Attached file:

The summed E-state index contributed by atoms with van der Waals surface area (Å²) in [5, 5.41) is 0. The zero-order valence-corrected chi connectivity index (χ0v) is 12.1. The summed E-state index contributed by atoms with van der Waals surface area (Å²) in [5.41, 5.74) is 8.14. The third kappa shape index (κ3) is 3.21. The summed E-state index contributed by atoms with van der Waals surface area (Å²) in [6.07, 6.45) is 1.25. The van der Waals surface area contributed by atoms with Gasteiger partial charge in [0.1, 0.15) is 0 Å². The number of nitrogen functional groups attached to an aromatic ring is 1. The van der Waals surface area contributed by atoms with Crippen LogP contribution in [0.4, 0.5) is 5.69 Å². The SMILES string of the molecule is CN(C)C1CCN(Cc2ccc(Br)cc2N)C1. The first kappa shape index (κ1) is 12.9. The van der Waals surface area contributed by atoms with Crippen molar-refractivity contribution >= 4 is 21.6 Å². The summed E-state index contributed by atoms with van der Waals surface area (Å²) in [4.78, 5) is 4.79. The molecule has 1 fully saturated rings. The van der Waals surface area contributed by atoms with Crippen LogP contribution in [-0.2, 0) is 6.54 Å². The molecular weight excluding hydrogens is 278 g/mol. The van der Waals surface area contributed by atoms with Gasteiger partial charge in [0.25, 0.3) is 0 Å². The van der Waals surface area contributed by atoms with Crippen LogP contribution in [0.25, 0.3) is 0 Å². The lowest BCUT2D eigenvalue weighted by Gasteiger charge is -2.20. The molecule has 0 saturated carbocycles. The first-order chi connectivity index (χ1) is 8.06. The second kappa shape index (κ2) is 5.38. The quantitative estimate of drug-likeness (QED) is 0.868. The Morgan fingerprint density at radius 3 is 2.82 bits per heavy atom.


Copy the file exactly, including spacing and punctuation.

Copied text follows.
The summed E-state index contributed by atoms with van der Waals surface area (Å²) in [5, 5.41) is 0. The zero-order valence-corrected chi connectivity index (χ0v) is 12.1. The summed E-state index contributed by atoms with van der Waals surface area (Å²) in [5.41, 5.74) is 8.14. The third kappa shape index (κ3) is 3.21. The summed E-state index contributed by atoms with van der Waals surface area (Å²) in [6.07, 6.45) is 1.25. The van der Waals surface area contributed by atoms with Gasteiger partial charge in [0.1, 0.15) is 0 Å². The number of nitrogen functional groups attached to an aromatic ring is 1. The van der Waals surface area contributed by atoms with Crippen LogP contribution in [0.4, 0.5) is 5.69 Å². The SMILES string of the molecule is CN(C)C1CCN(Cc2ccc(Br)cc2N)C1. The first kappa shape index (κ1) is 12.9. The van der Waals surface area contributed by atoms with Crippen molar-refractivity contribution >= 4 is 21.6 Å². The summed E-state index contributed by atoms with van der Waals surface area (Å²) in [4.78, 5) is 4.79. The molecule has 1 fully saturated rings. The van der Waals surface area contributed by atoms with Crippen LogP contribution in [-0.2, 0) is 6.54 Å². The molecular weight excluding hydrogens is 278 g/mol. The van der Waals surface area contributed by atoms with Gasteiger partial charge in [0.25, 0.3) is 0 Å². The van der Waals surface area contributed by atoms with Crippen LogP contribution in [0.25, 0.3) is 0 Å². The lowest BCUT2D eigenvalue weighted by Gasteiger charge is -2.20. The molecule has 0 saturated carbocycles. The first-order chi connectivity index (χ1) is 8.06. The second kappa shape index (κ2) is 5.38. The quantitative estimate of drug-likeness (QED) is 0.868. The Morgan fingerprint density at radius 3 is 2.82 bits per heavy atom.